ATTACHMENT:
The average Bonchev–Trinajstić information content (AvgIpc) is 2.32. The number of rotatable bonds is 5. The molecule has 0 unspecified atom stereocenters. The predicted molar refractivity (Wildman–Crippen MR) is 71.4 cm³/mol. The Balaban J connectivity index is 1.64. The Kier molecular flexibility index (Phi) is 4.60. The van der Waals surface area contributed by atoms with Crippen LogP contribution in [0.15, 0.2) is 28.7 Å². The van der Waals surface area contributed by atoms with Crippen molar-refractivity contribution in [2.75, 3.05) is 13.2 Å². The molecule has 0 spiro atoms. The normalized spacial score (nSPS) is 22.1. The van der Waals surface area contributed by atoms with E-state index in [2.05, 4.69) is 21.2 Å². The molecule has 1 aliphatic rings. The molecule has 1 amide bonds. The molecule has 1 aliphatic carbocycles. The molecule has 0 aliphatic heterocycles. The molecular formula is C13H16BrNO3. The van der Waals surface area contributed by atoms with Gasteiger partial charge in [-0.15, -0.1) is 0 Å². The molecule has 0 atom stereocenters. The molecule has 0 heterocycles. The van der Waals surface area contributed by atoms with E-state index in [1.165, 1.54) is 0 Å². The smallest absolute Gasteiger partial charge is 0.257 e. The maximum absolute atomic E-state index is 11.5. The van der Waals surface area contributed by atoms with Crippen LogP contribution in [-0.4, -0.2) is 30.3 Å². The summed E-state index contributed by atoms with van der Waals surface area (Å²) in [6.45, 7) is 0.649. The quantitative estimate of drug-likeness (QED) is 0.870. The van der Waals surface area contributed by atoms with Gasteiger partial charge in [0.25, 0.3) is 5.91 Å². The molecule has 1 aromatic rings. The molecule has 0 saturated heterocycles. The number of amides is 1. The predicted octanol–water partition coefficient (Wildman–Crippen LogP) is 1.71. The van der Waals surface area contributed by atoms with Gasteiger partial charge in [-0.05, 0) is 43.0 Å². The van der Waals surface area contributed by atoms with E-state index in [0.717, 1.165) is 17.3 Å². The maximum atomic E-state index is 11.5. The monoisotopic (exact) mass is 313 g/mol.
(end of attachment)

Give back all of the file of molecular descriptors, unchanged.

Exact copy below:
The average Bonchev–Trinajstić information content (AvgIpc) is 2.32. The number of rotatable bonds is 5. The molecule has 0 unspecified atom stereocenters. The predicted molar refractivity (Wildman–Crippen MR) is 71.4 cm³/mol. The Balaban J connectivity index is 1.64. The Kier molecular flexibility index (Phi) is 4.60. The van der Waals surface area contributed by atoms with Crippen LogP contribution in [0.15, 0.2) is 28.7 Å². The van der Waals surface area contributed by atoms with Crippen molar-refractivity contribution in [2.75, 3.05) is 13.2 Å². The molecule has 0 spiro atoms. The normalized spacial score (nSPS) is 22.1. The van der Waals surface area contributed by atoms with E-state index in [2.05, 4.69) is 21.2 Å². The molecule has 1 aliphatic rings. The molecule has 1 amide bonds. The molecule has 1 aliphatic carbocycles. The molecule has 0 aliphatic heterocycles. The molecular formula is C13H16BrNO3. The van der Waals surface area contributed by atoms with Gasteiger partial charge in [-0.15, -0.1) is 0 Å². The molecule has 0 atom stereocenters. The molecule has 0 heterocycles. The van der Waals surface area contributed by atoms with E-state index in [1.165, 1.54) is 0 Å². The smallest absolute Gasteiger partial charge is 0.257 e. The maximum absolute atomic E-state index is 11.5. The van der Waals surface area contributed by atoms with Crippen LogP contribution in [-0.4, -0.2) is 30.3 Å². The summed E-state index contributed by atoms with van der Waals surface area (Å²) in [6.45, 7) is 0.649. The quantitative estimate of drug-likeness (QED) is 0.870. The van der Waals surface area contributed by atoms with Gasteiger partial charge in [0.25, 0.3) is 5.91 Å². The molecule has 1 aromatic rings. The molecule has 0 saturated heterocycles. The number of amides is 1. The predicted octanol–water partition coefficient (Wildman–Crippen LogP) is 1.71. The van der Waals surface area contributed by atoms with Gasteiger partial charge in [-0.05, 0) is 43.0 Å². The van der Waals surface area contributed by atoms with E-state index in [0.717, 1.165) is 17.3 Å². The maximum atomic E-state index is 11.5. The monoisotopic (exact) mass is 313 g/mol.